Imatges de pàgina

chaunted with his sister Miriam, when they came out of the red sea, is the most ancient poetical monument in hexameter verse that we possess. I am not of the opinion of those impious and ignorant rogues, Newton, Le Clerc, and others, who prove that all this was written about eight hundred years after the event, and who insolently maintain that Moses could not write in Hebrew, since Hebrew is only a comparatively modern dialect of the Phenician, of which Moses could know nothing at all. I examine not with the learned Huet how Moses was able to sing so well, who stammered and could not speak.

If we listened to many of these authors, Moses would be less ancient than Orpheus, Musæus, Homer, and Hesiod. We perceive at the first glance the absurdity of this opinion; as if a Greek could be as ancient as a Jew.

Neither will I reply to those impertinent persons who suspect that Moses is only an imaginary personage, a fabulous imitation of the fable of the ancient Bacchus; and that all the prodigies of Bacchus, since attributed to Moses, were sung in orgies before it was known that Jews existed in the world. This idea refutes itself: it is obvious to good sense that it is impossible Bacchus could exist before Moses.

We have still however an excellent Jewish poet undeniably anterior to Horace-king David; and we know well how infinitely superior the Miserere' is to the "Justum ac tenacem propositi virum.'

But what is most astonishing, legislators and kings We find even at present have been our earliest poets. people so good as to become poets for kings. Virgil indeed had not the office of poet to Augustus, nor Lucan that of poet to Nero; but I confess that it would have debased the profession not a little to make gods of either the one or the other.

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It is asked, why poetry, being so unnecessary to the world, occupies so high a rank among the fine arts? The same question may be put with regard to music. Poetry is the music of the soul, and above all of great and of feeling souls.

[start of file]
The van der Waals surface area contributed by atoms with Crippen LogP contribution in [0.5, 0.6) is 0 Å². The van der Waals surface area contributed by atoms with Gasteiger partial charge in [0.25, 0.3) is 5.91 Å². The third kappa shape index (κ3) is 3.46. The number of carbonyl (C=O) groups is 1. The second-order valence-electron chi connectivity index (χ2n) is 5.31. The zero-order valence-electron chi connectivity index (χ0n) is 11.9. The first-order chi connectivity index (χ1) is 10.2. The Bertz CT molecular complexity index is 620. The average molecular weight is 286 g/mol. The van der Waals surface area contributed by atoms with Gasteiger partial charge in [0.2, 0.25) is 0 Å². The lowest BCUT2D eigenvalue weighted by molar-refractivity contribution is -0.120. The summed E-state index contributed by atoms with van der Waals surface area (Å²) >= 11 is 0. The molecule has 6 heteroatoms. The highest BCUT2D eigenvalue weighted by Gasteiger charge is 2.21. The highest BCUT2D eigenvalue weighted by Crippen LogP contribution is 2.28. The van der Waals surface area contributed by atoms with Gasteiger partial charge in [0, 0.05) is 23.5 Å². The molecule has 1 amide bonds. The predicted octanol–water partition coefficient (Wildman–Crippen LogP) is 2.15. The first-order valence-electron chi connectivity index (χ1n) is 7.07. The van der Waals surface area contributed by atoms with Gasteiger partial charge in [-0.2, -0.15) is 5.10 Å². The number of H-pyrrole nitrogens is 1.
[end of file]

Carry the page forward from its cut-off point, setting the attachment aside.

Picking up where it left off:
One merit of poetry few persons will deny; it says more and in fewer words than prose.

Who was ever able to translate the following Latin verses with the brevity with which they came from the brain of the poet?

Vive memor lethi, fugit hora, hoc quod loquor indè est.

I speak not of the other charms of poetry, as they are well known; but I insist upon the grand precept of Horace, Sapere est principium et fons.' There can be no great poetry without great wisdom; but how connect this wisdom with enthusiasm? Like Cæsar, who formed his plan of battle with circumspection, and fought with all possible ardour.

There have no doubt been ignorant poets, but then they have been bad poets. A man acquainted only with dactyls and spondees, and with a head full of rhymes, is rarely a man of sense; but Virgil is endowed with superior reason.

Lucretius, in common with all the ancients, was miserably ignorant of physical laws, a knowledge of which is not to be acquired by wit. It is a knowledge which is only to be attained by instruments, which in his time had not been invented. Glasses are necessary— microscopes, pneumatic machines, barometers, &c. to have even a distant idea of the operations of nature.

Descartes knew little more than Lucretius, when his keys opened the sanctuary; and an hundred times more of the path has been trodden from the time of Galileo, who was better instructed physically than Descartes, to the present day, than from the first Hermes to Lucretius.